Jul 11, 2018

Steering the Initial Margin Process to Determine Full MVA Cost

By Andrew McClelland, Ph.D., Director of Quantitative Research, Numerix


In April 2018, ISDA published its latest Margin Survey, which indicated a significant increase in the amount of Initial Margin (IM) posted by the largest 20 derivatives market participants for their non-cleared derivatives trades. According to that survey, IM collected by these top 20 firms increased by 22% to $130.6 billion at the end of 2017, compared with $107.1 billion at the end of March 2017. Of this, $73.7 billion, up 58% from $46.6 billion over the same period, was mandatory under the new regulatory IM requirements for non-cleared derivatives positions.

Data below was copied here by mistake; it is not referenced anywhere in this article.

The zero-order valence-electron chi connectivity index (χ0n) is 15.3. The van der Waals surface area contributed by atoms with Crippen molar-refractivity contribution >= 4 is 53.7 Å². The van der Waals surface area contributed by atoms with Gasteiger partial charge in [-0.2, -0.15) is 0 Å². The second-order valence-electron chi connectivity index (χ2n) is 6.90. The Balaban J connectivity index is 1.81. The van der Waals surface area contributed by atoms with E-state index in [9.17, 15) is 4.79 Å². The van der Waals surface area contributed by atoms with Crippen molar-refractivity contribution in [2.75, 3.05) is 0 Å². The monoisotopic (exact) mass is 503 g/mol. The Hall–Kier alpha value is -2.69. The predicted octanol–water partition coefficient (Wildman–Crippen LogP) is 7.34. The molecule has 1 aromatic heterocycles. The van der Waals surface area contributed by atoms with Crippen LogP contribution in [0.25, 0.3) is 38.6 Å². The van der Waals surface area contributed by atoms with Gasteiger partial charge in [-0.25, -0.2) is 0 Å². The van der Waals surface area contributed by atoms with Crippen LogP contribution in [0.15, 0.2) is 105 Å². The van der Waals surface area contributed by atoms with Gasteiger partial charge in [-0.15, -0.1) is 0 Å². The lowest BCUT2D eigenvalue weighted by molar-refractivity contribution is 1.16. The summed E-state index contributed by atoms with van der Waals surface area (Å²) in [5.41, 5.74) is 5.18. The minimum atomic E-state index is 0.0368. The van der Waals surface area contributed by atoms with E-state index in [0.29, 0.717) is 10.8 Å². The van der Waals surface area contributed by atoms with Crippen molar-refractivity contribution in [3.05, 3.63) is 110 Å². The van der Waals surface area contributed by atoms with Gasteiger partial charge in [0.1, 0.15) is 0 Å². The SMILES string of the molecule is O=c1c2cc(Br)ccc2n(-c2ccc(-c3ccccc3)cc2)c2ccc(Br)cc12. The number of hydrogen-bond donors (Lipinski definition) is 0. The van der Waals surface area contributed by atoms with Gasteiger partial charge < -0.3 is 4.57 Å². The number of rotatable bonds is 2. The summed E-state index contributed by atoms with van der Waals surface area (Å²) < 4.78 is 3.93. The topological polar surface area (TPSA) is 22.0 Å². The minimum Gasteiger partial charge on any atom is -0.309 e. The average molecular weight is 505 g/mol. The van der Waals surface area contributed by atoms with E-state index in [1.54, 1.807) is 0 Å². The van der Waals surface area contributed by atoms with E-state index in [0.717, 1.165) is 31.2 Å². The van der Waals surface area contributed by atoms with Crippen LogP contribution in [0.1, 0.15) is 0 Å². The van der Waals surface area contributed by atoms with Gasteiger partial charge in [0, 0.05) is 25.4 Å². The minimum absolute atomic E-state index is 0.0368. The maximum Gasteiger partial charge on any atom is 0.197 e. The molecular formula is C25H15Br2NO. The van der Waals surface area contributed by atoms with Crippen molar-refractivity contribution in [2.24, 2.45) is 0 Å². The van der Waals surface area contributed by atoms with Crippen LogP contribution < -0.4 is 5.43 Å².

This confirms that the amount of IM being posted has been increasing steadily since the introduction of the new margin rules, as new transactions are subject to the IM requirements, and as new firms fall into scope. From the perspective of trading economics, IM requirements are impactful, owing to the associated funding costs. This is the role of margin valuation adjustments (MVA), which represents the cost of funding IM requirements over the life of a trade, or over the life of a portfolio. Market participants, however, need to recognize that managing complicated derivatives portfolios gives rise to complicated margin calculations.

Given this, what is the methodology for IM projections and MVA calculations in the context of the non-cleared derivative trade process? In this video, using exotic swaptions as an example, I set out to identify how IM requirements arise from client trades and the hedge trades they necessitate, with the aim of accurately determining the total MVA impact of the trade to the bank.

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